Thursday was a bit of a full-on day, so we took a break and missed Ivan Zuccon’s Wrath of the Crows (2013). We came back for The Impaler (dir. Derek Hockenbrough, 2013), a film about a group of young Americans who decide to stay at Vlad the Impaler’s castle in Romania during a trip to Europe. The visitors become trapped in a bloody ritual set in motion by Vlad’s 500-year-old pact with the devil. The film was entertaining enough, and competently made, but it could have been a lot better. I think I was expecting more from a film about Vlad the Impaler led by a Romanian creative team. Not only was the film shot in America (though the sets were convincingly European), the version of Vlad was distinctly Hollywood (in fact, it was the ‘Vlad Dracul’ from Coppola’s Bram Stoker’s Dracula). I was hoping for a Vlad-as-national-hero rather than Vlad-as-eternal-lover, so was a little disappointed. Overall, The Impaler felt like a modern Hammer horror – complete with a couple of ‘Transylvanian’ characters that would have absolutely been at home in a Hammer feature – and that’s not a bad thing as such, but not the most original offering of the festival.
The next film was a real treat. I’m not sure why I’ve never seen Sion Sono’s Suicide Club (2001) before, but I’m really glad I’ve seen it now. A dark, gory, surreal, hallucinatory and funny journey through a seemingly incomprehensible series of events, Suicide Club starts with 54 schoolgirls throwing themselves under a subway train. This is the beginning of an epidemic of suicides, investigated by Detective Kuroda (Ryô Ishibashi) and apparently linked to the ubiquitous all-girl J-pop group Dessert (written with various romaji spellings). Everything that happens in the film is baffling, compelling and mystifying in equal measure. Is it a film about the shallowness and disconnection of contemporary Japanese culture? Is it a gory and trippy retelling of the Pied Piper folktale? Is it a musing on the existential angst of youth? Is there any message at all behind the film? Probably… possibly… no one seems to agree. But whatever the film is about, it is a work of disturbed genius and we loved it.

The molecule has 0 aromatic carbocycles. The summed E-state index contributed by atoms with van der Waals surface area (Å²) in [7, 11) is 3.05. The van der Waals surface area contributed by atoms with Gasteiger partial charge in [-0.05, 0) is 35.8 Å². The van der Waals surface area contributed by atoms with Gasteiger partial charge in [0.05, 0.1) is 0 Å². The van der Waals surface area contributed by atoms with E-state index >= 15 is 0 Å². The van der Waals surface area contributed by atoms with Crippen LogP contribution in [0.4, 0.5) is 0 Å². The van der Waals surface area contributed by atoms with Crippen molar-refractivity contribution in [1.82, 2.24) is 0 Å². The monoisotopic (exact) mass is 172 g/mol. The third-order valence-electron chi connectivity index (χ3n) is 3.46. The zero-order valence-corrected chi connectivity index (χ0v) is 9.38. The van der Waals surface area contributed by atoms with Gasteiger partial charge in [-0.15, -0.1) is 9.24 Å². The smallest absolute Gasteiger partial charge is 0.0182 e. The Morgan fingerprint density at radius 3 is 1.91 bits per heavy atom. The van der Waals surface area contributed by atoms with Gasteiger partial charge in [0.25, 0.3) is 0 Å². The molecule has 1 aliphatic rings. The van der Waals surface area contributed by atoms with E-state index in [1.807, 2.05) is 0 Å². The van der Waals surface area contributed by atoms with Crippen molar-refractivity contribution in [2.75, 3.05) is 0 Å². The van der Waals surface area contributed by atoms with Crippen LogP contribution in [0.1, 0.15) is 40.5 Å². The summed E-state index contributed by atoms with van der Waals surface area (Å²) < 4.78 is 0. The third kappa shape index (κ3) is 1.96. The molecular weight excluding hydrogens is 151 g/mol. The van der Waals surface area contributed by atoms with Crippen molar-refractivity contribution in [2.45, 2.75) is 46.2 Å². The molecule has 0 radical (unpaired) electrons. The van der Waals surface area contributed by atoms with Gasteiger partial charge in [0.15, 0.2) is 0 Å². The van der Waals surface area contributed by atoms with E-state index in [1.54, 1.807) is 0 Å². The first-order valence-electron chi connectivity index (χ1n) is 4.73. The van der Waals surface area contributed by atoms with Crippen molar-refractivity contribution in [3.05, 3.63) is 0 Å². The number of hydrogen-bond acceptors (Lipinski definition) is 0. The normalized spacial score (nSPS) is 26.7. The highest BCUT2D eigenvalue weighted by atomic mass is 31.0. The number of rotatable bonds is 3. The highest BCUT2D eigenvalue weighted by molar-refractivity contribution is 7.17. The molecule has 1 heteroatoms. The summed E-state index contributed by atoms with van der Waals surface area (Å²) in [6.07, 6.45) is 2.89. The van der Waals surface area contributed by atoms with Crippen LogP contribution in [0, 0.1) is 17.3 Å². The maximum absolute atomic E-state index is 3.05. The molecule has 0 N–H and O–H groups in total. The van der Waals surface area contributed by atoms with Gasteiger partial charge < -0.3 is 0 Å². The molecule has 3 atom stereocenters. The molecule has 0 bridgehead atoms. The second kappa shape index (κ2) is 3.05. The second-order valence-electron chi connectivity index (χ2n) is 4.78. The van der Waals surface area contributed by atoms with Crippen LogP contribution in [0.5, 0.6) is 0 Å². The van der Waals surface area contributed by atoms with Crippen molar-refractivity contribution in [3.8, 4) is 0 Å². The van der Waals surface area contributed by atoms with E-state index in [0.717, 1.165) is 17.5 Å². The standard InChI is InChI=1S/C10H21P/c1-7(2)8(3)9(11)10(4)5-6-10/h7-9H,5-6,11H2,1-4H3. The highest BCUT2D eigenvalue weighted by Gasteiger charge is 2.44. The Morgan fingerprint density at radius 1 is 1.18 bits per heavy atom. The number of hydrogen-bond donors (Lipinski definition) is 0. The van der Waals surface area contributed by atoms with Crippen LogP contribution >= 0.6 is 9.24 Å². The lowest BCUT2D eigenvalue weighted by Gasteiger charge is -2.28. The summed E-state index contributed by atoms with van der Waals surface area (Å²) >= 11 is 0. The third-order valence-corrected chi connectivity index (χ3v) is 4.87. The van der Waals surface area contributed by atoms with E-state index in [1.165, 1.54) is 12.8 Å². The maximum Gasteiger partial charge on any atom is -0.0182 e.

Dessert’s signature song, ‘Mail Me’ (which was used to fantastic effect throughout the film) is now the creepiest earworm I’ve ever had. I couldn’t find a video that gives you the full effect, but here’s the song (sorry, no subtitles on this video) in case you want to listen.
Just two more films for us on Thursday (as we decided to skip the late-night screening of John Badham’s Dracula): short films Child Eater (dir. Erlingur Throddsen, 2012) and Count Yoga (dir. Adam Dallas, 2013). The former was a babysitting horror/bogeyman-is-real story that was well-done but unoriginal. The latter was a cringe-worthy ‘comedy’ about a Bulgarian (?!) vampire who has moved to Bondi Beach, Australia. It was as bad as it sounds.
We saw so many films over the weekend, I've had to split this review up. You can read the next part of this review here.